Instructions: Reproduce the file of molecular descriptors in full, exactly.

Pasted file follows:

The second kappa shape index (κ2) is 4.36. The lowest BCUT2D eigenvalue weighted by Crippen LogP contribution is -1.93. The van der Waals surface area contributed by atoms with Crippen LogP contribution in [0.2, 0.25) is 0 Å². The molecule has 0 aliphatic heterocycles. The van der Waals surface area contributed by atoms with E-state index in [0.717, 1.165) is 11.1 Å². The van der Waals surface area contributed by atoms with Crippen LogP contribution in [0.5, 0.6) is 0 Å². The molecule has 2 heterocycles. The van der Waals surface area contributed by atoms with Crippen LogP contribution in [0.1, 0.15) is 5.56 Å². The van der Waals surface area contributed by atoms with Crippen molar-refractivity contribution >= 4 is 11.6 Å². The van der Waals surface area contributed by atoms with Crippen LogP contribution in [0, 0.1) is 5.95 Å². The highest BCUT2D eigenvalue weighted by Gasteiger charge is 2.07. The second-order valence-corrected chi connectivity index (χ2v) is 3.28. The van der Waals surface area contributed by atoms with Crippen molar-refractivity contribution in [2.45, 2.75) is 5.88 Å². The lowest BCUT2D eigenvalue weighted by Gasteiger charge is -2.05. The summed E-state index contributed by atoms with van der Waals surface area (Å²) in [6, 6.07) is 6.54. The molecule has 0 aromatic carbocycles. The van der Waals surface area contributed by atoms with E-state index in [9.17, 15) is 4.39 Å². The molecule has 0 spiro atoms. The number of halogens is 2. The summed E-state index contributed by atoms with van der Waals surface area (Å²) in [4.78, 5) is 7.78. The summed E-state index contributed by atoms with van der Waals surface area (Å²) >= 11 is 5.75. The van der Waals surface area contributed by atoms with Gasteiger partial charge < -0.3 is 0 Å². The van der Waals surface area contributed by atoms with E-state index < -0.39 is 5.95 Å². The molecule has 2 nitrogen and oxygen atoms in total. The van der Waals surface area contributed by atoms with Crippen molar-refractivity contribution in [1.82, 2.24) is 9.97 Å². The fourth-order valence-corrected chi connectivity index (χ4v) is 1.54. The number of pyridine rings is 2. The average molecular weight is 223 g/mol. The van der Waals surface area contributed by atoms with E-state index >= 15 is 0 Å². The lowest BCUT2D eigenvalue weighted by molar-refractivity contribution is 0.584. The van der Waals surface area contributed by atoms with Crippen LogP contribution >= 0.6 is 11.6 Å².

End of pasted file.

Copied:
The second kappa shape index (κ2) is 4.36. The lowest BCUT2D eigenvalue weighted by Crippen LogP contribution is -1.93. The van der Waals surface area contributed by atoms with Crippen LogP contribution in [0.2, 0.25) is 0 Å². The molecule has 0 aliphatic heterocycles. The van der Waals surface area contributed by atoms with E-state index in [0.717, 1.165) is 11.1 Å². The van der Waals surface area contributed by atoms with Crippen LogP contribution in [0.5, 0.6) is 0 Å². The molecule has 2 heterocycles. The van der Waals surface area contributed by atoms with Crippen LogP contribution in [0.1, 0.15) is 5.56 Å². The van der Waals surface area contributed by atoms with Crippen molar-refractivity contribution >= 4 is 11.6 Å². The van der Waals surface area contributed by atoms with Crippen LogP contribution in [0, 0.1) is 5.95 Å². The highest BCUT2D eigenvalue weighted by Gasteiger charge is 2.07. The second-order valence-corrected chi connectivity index (χ2v) is 3.28. The van der Waals surface area contributed by atoms with Crippen molar-refractivity contribution in [2.45, 2.75) is 5.88 Å². The lowest BCUT2D eigenvalue weighted by Gasteiger charge is -2.05. The summed E-state index contributed by atoms with van der Waals surface area (Å²) in [6, 6.07) is 6.54. The molecule has 0 aromatic carbocycles. The van der Waals surface area contributed by atoms with E-state index in [9.17, 15) is 4.39 Å². The molecule has 0 spiro atoms. The number of halogens is 2. The summed E-state index contributed by atoms with van der Waals surface area (Å²) in [4.78, 5) is 7.78. The summed E-state index contributed by atoms with van der Waals surface area (Å²) >= 11 is 5.75. The van der Waals surface area contributed by atoms with Gasteiger partial charge < -0.3 is 0 Å². The van der Waals surface area contributed by atoms with E-state index < -0.39 is 5.95 Å². The molecule has 2 nitrogen and oxygen atoms in total. The van der Waals surface area contributed by atoms with Crippen molar-refractivity contribution in [1.82, 2.24) is 9.97 Å². The fourth-order valence-corrected chi connectivity index (χ4v) is 1.54. The number of pyridine rings is 2. The average molecular weight is 223 g/mol. The van der Waals surface area contributed by atoms with E-state index >= 15 is 0 Å². The lowest BCUT2D eigenvalue weighted by molar-refractivity contribution is 0.584. The van der Waals surface area contributed by atoms with Crippen LogP contribution >= 0.6 is 11.6 Å².